Part of the reason for this is the omnipresent technology made available by Apple in the form of the iPod portable music player and the “digital jukebox” known as the iTunes Music Library. Though this technology was originally created solely for use with Mac computers, a Windows version is now available, and Microsoft has announced plans to launch its own music download store early next year.
Now, Wal-Mart, the nation’s largest retailer, will begin testing digital downloads on its own Web site, according to BBC News.
But it was Apple’s Steve Jobs who, in effect, offered the first real industrywide response to the perceived threat of illegal downloading. Users of iTunes, who download songs and then load them onto their iPods for portable enjoyment, pay 99 cents per song for the privilege.
“It’s extremely user-friendly,” says Taber. “You go to the site, type in the name of the artist or the song title, and search the data base. You can sample 30 seconds of a song for free, but you have to pay to download it. So essentially, you can create your own CDs, make your own album, without any of the weaker tracks that might be on an album you bought in the store.
“You can create your own library of songs. Right now, I have a few thousand in mine.”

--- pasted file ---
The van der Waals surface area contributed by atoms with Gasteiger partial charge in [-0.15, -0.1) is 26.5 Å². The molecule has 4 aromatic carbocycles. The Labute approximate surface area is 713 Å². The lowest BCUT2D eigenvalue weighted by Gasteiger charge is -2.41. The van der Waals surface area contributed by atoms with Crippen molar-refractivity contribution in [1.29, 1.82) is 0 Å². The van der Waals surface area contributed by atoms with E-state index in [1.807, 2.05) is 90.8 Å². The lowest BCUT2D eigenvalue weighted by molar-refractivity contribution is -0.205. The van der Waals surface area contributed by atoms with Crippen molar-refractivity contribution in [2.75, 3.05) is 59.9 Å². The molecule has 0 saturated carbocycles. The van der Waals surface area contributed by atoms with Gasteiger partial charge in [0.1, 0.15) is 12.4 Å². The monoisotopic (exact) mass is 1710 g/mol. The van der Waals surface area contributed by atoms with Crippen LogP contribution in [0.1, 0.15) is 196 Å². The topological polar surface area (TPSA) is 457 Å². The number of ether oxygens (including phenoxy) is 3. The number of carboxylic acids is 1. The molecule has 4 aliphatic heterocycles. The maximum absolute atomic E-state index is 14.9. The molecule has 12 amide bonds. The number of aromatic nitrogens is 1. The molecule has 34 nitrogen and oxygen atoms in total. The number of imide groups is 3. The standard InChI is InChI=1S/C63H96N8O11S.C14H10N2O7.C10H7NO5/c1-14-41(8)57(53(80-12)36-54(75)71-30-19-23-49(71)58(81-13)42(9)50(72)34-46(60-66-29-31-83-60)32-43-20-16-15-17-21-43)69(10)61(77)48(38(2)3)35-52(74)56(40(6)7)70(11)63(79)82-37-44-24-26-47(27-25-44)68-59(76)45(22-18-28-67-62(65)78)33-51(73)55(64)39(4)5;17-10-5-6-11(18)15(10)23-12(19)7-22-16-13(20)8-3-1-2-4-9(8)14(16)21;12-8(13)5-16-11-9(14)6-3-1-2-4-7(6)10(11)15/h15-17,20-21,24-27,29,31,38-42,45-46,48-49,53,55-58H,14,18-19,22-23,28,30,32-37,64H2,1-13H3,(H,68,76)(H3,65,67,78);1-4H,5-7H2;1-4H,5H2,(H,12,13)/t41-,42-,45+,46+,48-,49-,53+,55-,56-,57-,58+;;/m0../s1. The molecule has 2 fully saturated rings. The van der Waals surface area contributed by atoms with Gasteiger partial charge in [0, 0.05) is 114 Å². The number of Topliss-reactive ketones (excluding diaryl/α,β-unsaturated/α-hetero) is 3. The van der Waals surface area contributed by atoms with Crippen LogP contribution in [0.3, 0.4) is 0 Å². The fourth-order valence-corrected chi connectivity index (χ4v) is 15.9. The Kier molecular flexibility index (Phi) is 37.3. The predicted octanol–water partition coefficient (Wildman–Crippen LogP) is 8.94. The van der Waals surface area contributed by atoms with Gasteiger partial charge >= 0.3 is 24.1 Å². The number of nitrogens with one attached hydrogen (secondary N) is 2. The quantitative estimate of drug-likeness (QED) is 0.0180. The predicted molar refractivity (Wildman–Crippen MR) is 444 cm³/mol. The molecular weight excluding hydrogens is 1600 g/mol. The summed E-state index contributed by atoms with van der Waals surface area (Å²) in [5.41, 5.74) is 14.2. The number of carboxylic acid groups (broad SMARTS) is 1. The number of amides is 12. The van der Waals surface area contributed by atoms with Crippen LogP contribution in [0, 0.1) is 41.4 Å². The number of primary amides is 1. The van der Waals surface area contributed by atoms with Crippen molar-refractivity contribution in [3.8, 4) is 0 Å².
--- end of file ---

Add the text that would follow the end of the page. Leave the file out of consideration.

As the iPod technology has improved – the latest iPods hold 40 gigabytes, which could house hundreds of hours of music – traditional consumer-artist relations have turned a corner.
Despite the hijacking of the music industry by this new breed of “singles kid,” there are music lovers for whom digital downloading and personal compilation discs will never fully replace the full-length album.
Greg Dumond of Buffalo feels that true music lovers will always want to buy artist-approved works even if they burn their own compilations.
“I hope there will always be enough of us who appreciate full-length albums – prepared as cohesive artistic statements by inspired artists – to keep the album format alive and well,” he says.
“I will certainly continue to purchase full-length music recordings weekly, regardless of how many songs I otherwise download.”
Since the advent of digital music downloading and CD burning, the music industry has claimed it as the devil in the woodpile. Sales down? Albums flopping? Artists failing to forge careers based on a consistent and engaging body of work? It must surely be the fault of the dreaded Internet and the nation of downloaders and burners it has spawned.
Or maybe not.
“The ability to download music has only increased the number of artists and albums on my wish list,” says Dumond. “But then, I’m an active, avid music fan who is somewhat addicted to albums rather than singles.
“I’ll always prefer to experience music the way the artist intended, in whatever format that may be, because I’m always searching for insights into the artist’s mind.”